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Users in the US, UK, Canada and Australia were systematically targeted by a malware advertising campaign, according to a report released by Information Security... Millions Of Pornhub Users Targeted By Year Long Global Malvertising Attack

Users in the US, UK, Canada and Australia were systematically targeted by a malware advertising campaign, according to a report released by Information Security firm, ProofPoint.

Known as ‘malvertising,’ the attack by malware group KovCoreG tricked users of the world’s most popular porn site, Pornhub, into installing fake browser updates and then clicking on pay-per-click adverts in the background, without the unwitting users ever knowing.

The news is significant. Pornhub is the world’s largest pornography site and had some 26 billion visits last year, according to data ranking firm Alexa.

Kovter Group malvertising campaign exposes millions to potential ad fraud malware infections

PornHub visitors didn’t know the difference unfortunately.

Fake update

PornHub users were targeted by being redirected to a website when clicking on content, which said there was a software update for their web browser that they should install for their browser. The browsers included in the fake update then showed a message specific to whatever browser they were using, such as Chrome or Firefox. When the fake ‘update’ was downloaded, it installed the malware known as ‘Kovtar.’ This then was used by the fraudster criminals to fake click on adverts. However, these clicks made money for criminals.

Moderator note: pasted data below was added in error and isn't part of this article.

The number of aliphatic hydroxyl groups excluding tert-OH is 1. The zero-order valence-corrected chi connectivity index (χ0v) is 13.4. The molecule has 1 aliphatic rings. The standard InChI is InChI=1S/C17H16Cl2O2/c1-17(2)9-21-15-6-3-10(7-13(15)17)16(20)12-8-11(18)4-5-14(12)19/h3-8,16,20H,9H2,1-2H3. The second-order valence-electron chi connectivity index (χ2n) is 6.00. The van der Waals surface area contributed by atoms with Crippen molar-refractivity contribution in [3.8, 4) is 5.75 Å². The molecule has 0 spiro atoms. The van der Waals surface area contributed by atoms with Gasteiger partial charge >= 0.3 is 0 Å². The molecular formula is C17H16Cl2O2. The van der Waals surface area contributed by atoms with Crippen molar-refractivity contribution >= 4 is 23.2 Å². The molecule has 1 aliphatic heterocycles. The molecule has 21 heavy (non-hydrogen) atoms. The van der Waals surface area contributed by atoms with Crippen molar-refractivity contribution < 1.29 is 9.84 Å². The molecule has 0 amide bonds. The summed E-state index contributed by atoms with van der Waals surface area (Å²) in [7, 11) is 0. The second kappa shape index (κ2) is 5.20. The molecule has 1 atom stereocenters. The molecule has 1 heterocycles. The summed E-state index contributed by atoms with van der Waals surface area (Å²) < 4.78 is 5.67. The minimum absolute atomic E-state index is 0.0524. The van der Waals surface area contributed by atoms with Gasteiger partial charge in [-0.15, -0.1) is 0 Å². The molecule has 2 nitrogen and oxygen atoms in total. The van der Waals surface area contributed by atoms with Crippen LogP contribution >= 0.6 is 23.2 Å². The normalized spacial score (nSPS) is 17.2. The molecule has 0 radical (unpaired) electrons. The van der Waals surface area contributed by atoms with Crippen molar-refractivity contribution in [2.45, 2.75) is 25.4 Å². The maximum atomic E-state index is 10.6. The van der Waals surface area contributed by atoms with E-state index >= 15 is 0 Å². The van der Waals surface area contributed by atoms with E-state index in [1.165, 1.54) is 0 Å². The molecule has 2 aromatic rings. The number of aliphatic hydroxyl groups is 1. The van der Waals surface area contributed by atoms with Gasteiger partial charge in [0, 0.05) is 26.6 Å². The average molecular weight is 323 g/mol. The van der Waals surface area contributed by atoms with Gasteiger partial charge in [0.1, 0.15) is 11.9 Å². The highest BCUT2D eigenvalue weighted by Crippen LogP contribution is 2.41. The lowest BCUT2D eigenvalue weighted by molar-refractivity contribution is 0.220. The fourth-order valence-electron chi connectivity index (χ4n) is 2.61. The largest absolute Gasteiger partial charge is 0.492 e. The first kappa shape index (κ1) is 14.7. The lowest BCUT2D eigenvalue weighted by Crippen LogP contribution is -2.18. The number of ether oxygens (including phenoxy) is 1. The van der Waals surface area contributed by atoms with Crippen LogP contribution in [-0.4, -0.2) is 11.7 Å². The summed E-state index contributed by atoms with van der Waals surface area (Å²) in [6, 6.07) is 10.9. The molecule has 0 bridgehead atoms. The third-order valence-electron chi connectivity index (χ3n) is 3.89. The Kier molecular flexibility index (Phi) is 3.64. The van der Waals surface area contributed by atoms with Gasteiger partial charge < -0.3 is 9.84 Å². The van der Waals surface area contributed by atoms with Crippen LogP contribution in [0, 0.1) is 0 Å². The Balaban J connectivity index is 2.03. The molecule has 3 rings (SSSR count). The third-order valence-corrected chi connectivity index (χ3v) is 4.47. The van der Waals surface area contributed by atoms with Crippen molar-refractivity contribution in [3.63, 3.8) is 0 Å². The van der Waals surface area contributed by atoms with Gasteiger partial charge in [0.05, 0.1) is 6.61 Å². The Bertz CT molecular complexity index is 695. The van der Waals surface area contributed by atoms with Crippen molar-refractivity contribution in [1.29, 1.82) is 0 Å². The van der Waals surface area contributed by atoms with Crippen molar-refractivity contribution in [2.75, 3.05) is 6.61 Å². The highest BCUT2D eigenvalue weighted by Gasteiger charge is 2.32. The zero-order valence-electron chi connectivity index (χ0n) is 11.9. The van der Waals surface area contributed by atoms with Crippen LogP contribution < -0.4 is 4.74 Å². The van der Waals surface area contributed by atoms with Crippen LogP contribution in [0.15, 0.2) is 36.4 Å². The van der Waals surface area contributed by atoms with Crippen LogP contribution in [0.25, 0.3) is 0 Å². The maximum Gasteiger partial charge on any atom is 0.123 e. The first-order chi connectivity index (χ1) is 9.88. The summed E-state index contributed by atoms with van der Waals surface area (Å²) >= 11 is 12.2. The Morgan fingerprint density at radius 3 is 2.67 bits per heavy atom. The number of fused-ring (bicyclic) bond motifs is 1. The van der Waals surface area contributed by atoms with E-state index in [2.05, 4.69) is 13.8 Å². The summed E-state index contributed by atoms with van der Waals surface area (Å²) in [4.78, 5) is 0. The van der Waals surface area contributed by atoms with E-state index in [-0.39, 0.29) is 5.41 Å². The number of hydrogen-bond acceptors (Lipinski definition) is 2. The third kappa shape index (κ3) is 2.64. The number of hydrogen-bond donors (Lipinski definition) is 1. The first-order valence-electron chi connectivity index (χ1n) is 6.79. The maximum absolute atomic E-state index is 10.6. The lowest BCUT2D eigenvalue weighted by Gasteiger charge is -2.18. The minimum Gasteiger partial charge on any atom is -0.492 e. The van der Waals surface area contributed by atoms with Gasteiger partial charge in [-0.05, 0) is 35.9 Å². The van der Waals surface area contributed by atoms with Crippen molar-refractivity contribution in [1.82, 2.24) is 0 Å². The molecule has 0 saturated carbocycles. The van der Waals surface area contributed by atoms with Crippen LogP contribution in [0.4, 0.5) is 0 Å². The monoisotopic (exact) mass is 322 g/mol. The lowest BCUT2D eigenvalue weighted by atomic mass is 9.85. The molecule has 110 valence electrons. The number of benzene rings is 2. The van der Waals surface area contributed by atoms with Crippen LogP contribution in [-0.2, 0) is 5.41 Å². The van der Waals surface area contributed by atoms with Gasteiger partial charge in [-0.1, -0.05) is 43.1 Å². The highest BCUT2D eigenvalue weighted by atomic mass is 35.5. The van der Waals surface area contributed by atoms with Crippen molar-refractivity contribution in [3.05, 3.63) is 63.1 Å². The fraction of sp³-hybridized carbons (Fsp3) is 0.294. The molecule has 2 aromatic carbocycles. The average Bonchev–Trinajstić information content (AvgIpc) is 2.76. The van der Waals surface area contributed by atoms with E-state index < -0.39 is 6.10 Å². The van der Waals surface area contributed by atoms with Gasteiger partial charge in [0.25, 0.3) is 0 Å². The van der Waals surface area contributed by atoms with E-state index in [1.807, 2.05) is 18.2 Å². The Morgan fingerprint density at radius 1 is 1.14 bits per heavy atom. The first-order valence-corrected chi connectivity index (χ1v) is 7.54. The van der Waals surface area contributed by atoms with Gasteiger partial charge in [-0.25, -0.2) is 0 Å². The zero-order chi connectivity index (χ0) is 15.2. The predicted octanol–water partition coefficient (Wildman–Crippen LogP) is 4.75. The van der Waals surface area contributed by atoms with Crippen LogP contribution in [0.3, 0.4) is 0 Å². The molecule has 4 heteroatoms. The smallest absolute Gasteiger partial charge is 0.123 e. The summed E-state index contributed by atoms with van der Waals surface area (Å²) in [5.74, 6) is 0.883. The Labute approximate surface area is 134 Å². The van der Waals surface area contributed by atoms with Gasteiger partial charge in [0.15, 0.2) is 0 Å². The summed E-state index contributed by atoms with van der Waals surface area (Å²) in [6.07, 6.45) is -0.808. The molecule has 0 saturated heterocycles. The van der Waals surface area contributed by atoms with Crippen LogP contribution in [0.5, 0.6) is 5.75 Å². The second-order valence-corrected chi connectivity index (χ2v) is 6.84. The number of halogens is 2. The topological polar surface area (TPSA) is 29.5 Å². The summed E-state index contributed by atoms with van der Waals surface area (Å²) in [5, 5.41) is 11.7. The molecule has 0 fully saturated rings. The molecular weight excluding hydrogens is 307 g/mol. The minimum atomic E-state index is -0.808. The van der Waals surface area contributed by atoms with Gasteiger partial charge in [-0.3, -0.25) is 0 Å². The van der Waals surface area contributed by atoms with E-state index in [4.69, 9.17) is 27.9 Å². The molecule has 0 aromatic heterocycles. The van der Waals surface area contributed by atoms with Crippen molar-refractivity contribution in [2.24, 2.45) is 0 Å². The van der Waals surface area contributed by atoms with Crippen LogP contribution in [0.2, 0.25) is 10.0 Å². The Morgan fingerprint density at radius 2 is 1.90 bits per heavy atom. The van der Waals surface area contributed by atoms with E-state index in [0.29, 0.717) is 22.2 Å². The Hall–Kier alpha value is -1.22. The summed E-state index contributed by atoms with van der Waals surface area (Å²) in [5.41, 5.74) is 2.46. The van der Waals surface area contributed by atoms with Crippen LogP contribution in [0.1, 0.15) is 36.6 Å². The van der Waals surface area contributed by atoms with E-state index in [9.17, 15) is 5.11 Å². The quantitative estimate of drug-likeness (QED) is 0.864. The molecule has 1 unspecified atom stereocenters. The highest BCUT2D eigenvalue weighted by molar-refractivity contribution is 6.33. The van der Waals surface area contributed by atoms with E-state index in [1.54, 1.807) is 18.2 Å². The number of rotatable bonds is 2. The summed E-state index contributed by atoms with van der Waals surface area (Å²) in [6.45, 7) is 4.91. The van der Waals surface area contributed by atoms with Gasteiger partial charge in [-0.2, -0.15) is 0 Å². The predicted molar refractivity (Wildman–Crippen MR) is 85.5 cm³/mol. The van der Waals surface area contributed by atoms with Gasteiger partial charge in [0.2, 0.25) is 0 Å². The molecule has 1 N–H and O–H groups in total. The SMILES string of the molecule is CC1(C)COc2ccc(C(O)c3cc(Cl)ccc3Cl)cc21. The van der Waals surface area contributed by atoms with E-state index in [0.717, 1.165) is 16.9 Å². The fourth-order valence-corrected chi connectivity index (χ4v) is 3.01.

Fake ads

By installing ‘Kovter’, users effectively handed over control of their machine to the hackers without realizing it. Users machines then started clicking in fake adverts (supplied by the hackers) that in turn generated real money for the websites the adverts are hosted on.

“The combination of large malvertising campaigns on very high-ranking websites with sophisticated social engineering schemes that convince users to infect themselves means that potential exposure to malware is quite high, reaching millions of web surfers,” said the ProofPoint report, published on their website.

Courtesy of KovCoreG

The hack was carried out by a group known as KovCoreG, Proofpoint said, hoping to infect users computers with a specific type of ad fraud malware known as Kovter. Kovter is just the one of latest modern versions of malicious software used for on line advertising fraud to generate money for its creators through clicks on fake adverts.

While the infection has now been removed from PornHub, the malware itself is still very much alive, and a variant will no doubt resurface in time, most likely through the Traffic Junky advertising network it initially took advantage of.

Chilling warning

ProofPoint had this chilling warning to say about the well concealed attack on PornHub and its users: “While the payload in this case is ad fraud malware, it could just as easily have been ransomware, an information stealer, or any other malware. Regardless, threat actors are following the money and looking to more effective combinations of social engineering, targeting, and pre-filtering to infect new victims at scale.”

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